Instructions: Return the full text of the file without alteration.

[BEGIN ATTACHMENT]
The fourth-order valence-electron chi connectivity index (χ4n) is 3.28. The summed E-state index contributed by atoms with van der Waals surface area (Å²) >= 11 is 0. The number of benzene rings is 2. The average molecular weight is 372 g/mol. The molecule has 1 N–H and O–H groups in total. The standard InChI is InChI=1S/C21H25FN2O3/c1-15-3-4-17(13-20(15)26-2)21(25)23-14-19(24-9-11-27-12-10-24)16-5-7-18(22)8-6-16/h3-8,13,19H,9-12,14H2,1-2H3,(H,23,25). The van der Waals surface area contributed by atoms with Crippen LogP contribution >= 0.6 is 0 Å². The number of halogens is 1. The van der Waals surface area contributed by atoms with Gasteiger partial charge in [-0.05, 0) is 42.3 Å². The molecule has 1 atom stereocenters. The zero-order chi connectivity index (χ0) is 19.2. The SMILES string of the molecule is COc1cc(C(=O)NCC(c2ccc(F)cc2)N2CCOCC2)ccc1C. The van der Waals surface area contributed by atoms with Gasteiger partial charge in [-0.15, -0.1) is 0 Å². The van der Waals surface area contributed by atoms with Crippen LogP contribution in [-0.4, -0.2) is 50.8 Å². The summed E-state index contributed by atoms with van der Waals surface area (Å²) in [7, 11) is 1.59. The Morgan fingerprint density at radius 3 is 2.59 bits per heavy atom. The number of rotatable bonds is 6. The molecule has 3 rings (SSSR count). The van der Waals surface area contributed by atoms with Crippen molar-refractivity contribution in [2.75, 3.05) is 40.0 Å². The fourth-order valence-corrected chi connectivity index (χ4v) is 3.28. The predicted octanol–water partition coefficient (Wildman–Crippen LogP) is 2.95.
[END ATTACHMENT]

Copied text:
The fourth-order valence-electron chi connectivity index (χ4n) is 3.28. The summed E-state index contributed by atoms with van der Waals surface area (Å²) >= 11 is 0. The number of benzene rings is 2. The average molecular weight is 372 g/mol. The molecule has 1 N–H and O–H groups in total. The standard InChI is InChI=1S/C21H25FN2O3/c1-15-3-4-17(13-20(15)26-2)21(25)23-14-19(24-9-11-27-12-10-24)16-5-7-18(22)8-6-16/h3-8,13,19H,9-12,14H2,1-2H3,(H,23,25). The van der Waals surface area contributed by atoms with Crippen LogP contribution >= 0.6 is 0 Å². The number of halogens is 1. The van der Waals surface area contributed by atoms with Gasteiger partial charge in [-0.05, 0) is 42.3 Å². The molecule has 1 atom stereocenters. The zero-order chi connectivity index (χ0) is 19.2. The SMILES string of the molecule is COc1cc(C(=O)NCC(c2ccc(F)cc2)N2CCOCC2)ccc1C. The van der Waals surface area contributed by atoms with Gasteiger partial charge in [-0.15, -0.1) is 0 Å². The van der Waals surface area contributed by atoms with Crippen LogP contribution in [-0.4, -0.2) is 50.8 Å². The summed E-state index contributed by atoms with van der Waals surface area (Å²) in [7, 11) is 1.59. The Morgan fingerprint density at radius 3 is 2.59 bits per heavy atom. The number of rotatable bonds is 6. The molecule has 3 rings (SSSR count). The van der Waals surface area contributed by atoms with Crippen molar-refractivity contribution in [2.75, 3.05) is 40.0 Å². The fourth-order valence-corrected chi connectivity index (χ4v) is 3.28. The predicted octanol–water partition coefficient (Wildman–Crippen LogP) is 2.95.